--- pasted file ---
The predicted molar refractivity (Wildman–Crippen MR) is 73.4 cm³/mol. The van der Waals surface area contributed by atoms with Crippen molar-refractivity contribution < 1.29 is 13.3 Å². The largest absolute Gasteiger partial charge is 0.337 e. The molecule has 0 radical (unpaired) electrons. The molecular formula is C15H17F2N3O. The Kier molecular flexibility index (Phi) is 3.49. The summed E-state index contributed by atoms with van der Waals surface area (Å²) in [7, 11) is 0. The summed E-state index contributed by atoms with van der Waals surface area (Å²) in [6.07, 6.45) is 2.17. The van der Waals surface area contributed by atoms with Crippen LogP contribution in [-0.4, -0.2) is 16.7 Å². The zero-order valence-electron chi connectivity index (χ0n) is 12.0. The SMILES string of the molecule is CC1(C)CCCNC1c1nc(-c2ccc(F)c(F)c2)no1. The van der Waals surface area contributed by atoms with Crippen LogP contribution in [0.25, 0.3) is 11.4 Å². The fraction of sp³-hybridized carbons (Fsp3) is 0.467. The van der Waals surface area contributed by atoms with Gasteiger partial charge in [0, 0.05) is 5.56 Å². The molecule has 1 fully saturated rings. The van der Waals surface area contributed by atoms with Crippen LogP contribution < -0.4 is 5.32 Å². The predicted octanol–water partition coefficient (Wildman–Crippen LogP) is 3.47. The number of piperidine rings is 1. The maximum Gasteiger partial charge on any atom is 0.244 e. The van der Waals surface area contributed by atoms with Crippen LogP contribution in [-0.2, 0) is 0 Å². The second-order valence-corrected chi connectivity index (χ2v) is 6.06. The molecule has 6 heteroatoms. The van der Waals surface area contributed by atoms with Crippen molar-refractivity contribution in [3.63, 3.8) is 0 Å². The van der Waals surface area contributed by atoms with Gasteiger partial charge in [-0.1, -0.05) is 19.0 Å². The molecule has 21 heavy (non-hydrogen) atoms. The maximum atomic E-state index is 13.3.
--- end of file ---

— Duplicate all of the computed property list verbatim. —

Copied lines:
The predicted molar refractivity (Wildman–Crippen MR) is 73.4 cm³/mol. The van der Waals surface area contributed by atoms with Crippen molar-refractivity contribution < 1.29 is 13.3 Å². The largest absolute Gasteiger partial charge is 0.337 e. The molecule has 0 radical (unpaired) electrons. The molecular formula is C15H17F2N3O. The Kier molecular flexibility index (Phi) is 3.49. The summed E-state index contributed by atoms with van der Waals surface area (Å²) in [7, 11) is 0. The summed E-state index contributed by atoms with van der Waals surface area (Å²) in [6.07, 6.45) is 2.17. The van der Waals surface area contributed by atoms with Crippen LogP contribution in [-0.4, -0.2) is 16.7 Å². The zero-order valence-electron chi connectivity index (χ0n) is 12.0. The SMILES string of the molecule is CC1(C)CCCNC1c1nc(-c2ccc(F)c(F)c2)no1. The van der Waals surface area contributed by atoms with Crippen LogP contribution in [0.25, 0.3) is 11.4 Å². The fraction of sp³-hybridized carbons (Fsp3) is 0.467. The van der Waals surface area contributed by atoms with Gasteiger partial charge in [0, 0.05) is 5.56 Å². The molecule has 1 fully saturated rings. The van der Waals surface area contributed by atoms with Crippen LogP contribution < -0.4 is 5.32 Å². The predicted octanol–water partition coefficient (Wildman–Crippen LogP) is 3.47. The number of piperidine rings is 1. The maximum Gasteiger partial charge on any atom is 0.244 e. The van der Waals surface area contributed by atoms with Crippen LogP contribution in [-0.2, 0) is 0 Å². The second-order valence-corrected chi connectivity index (χ2v) is 6.06. The molecule has 6 heteroatoms. The van der Waals surface area contributed by atoms with Crippen molar-refractivity contribution in [3.63, 3.8) is 0 Å². The van der Waals surface area contributed by atoms with Gasteiger partial charge in [-0.1, -0.05) is 19.0 Å². The molecule has 21 heavy (non-hydrogen) atoms. The maximum atomic E-state index is 13.3.